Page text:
Bernie Sanders Slams Trump For Saying ‘Stupid’ Things As Coronavirus Spreads
Sen. Bernie Sanders (I-Vt.) criticized President Donald Trump’s response to the coronavirus in a Fox News town hall on Monday, describing some of the president’s remarks as “absurd” and “stupid.”
“You got millions of people in this country today who may feel they have a symptom — but you know what? They cannot afford to go to a doctor. And then they’re gonna go to work,” Sanders said at the Detroit event a day before Michigan’s Democratic primary. The senator is trailing Former Vice President Joe Biden in national polls, and notably in Michigan.
“You have a president of the United States: ‘You know, doesn’t matter, go to work.’ We have a president who says absurd things,” Sanders added.
Later at the event, Sanders denounced Trump’s statement in a recent press conference that “maybe” he had a “natural ability” to understand issues like the coronavirus.
“As a president, I don’t claim I’m the world’s greatest scientific expert,” Sanders said. “You listen to the scientists, you don’t stay stupid things. You don’t suggest people go to work.”
Sanders appeared to be referring to Trump’s interview last week with Fox News’ Sean Hannity, in which the president suggested people with mild coronavirus symptoms could still go to work.
“A lot of people will have this and it’s very mild. They’ll get better very rapidly,” Trump told Fox News.
“So, if you know, we have thousands or hundreds of thousands of people that get better just by, you know, sitting around and even going to work. Some of them go to work, but they get better,” Trump added.
The Centers for Disease Control and Prevention recommends that infected individuals stay home. There were at least 26 people dead from COVID-19 across the U.S. as of Monday, with over 600 reported cases in at least 35 states, reported The Associated Press.
The White House and Trump’s re-election campaign team did not immediately reply to HuffPost’s request for comment.
During his Fox News town hall event, Sanders pushed his tentpole “Medicare for All” policy as much-needed during a public health crisis. He also called out America’s lack of federal paid sick leave, which means some people may have to choose between going to work sick or going without a paycheck to support their families.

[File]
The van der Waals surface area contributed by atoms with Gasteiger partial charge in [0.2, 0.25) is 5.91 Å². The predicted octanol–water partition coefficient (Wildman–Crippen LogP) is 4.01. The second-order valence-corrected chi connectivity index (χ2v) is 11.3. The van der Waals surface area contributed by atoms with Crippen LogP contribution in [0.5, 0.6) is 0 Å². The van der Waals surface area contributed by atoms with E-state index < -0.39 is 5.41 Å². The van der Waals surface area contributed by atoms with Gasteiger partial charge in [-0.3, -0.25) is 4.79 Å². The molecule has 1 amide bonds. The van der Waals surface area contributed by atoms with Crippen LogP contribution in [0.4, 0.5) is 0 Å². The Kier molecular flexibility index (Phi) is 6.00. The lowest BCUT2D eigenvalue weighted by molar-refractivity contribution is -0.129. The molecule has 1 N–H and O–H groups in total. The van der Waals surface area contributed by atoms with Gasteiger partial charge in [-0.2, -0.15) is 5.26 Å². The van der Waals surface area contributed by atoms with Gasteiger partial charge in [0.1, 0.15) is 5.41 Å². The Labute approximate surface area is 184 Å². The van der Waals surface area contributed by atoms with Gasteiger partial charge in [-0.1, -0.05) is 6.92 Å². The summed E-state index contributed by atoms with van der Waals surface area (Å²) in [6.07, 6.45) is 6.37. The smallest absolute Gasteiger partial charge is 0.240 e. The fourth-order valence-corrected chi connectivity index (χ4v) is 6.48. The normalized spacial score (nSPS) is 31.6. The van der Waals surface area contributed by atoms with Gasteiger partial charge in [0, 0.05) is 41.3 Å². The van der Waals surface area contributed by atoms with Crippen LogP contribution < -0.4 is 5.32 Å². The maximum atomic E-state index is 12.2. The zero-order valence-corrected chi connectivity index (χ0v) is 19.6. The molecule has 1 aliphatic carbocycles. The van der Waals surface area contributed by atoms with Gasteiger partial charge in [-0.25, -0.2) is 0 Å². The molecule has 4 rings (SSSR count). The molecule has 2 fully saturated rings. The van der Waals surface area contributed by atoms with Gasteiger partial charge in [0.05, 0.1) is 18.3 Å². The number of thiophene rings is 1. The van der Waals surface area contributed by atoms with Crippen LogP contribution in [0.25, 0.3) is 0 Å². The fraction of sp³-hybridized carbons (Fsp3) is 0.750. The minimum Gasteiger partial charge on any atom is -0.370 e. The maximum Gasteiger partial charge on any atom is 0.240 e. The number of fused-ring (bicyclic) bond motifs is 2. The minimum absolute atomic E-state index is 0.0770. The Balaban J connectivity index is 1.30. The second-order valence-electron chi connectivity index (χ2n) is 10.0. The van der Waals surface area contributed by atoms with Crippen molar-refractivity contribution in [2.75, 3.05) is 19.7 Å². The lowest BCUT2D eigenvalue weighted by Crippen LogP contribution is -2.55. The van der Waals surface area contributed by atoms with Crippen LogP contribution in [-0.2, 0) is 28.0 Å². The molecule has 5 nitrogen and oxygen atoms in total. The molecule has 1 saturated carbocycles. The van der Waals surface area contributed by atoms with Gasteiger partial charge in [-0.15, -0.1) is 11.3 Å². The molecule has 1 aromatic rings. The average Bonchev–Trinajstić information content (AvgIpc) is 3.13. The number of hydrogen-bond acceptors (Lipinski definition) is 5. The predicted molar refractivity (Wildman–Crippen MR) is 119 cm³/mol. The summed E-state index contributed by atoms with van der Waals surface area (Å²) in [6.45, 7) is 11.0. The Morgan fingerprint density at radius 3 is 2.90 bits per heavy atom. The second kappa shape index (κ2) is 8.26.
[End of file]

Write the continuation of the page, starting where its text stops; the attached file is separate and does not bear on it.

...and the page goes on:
Last week, Democratic lawmakers introduced a bill to ensure U.S. workers get paid sick leave during the coronavirus outbreak, with the proposed legislation requiring employers to grant 14 paid sick days for use in a public health emergency.
Several states, including California and Washington, have also ordered health insurers to waive deductibles and copayments associated with getting tested for the virus if a doctor deems it necessary.
In the Monday town hall, Sanders broadly attacked the Trump administration for “not believ[ing] in science” and for thinking climate change is a “hoax,” adding: “How do we trust this administration?”
Trump is a climate change denier who has repeatedly cast doubt on the existence of global warming and, before becoming president, called climate change a “hoax.”
Sanders also criticized Trump’s decision to appoint Vice President Mike Pence as the administration’s lead on its coronavirus response, saying: “You need scientists leading the effort, not politicians.” Pence has no medical background and as governor of Indiana, oversaw an HIV crisis in his state.
When asked by Fox News’ moderators if, in response to the coronavirus, Sanders would close the nation’s borders, the candidate had a blunt answer: “No.”
Sanders then criticized Trump for promoting “xenophobic” ideas in response to the virus and said that a president should listen to what scientists recommend is “appropriate,” whether it’s self-quarantines or limiting public gatherings.
At a rally late last month, Trump touted the wall at the U.S.-Mexico border as he discussed the threat of the coronavirus, saying: “Border security is also health security.” Health experts told HuffPost a wall at the southern U.S. border has no relation to preventing the spread of the virus.
Source: Read Full Article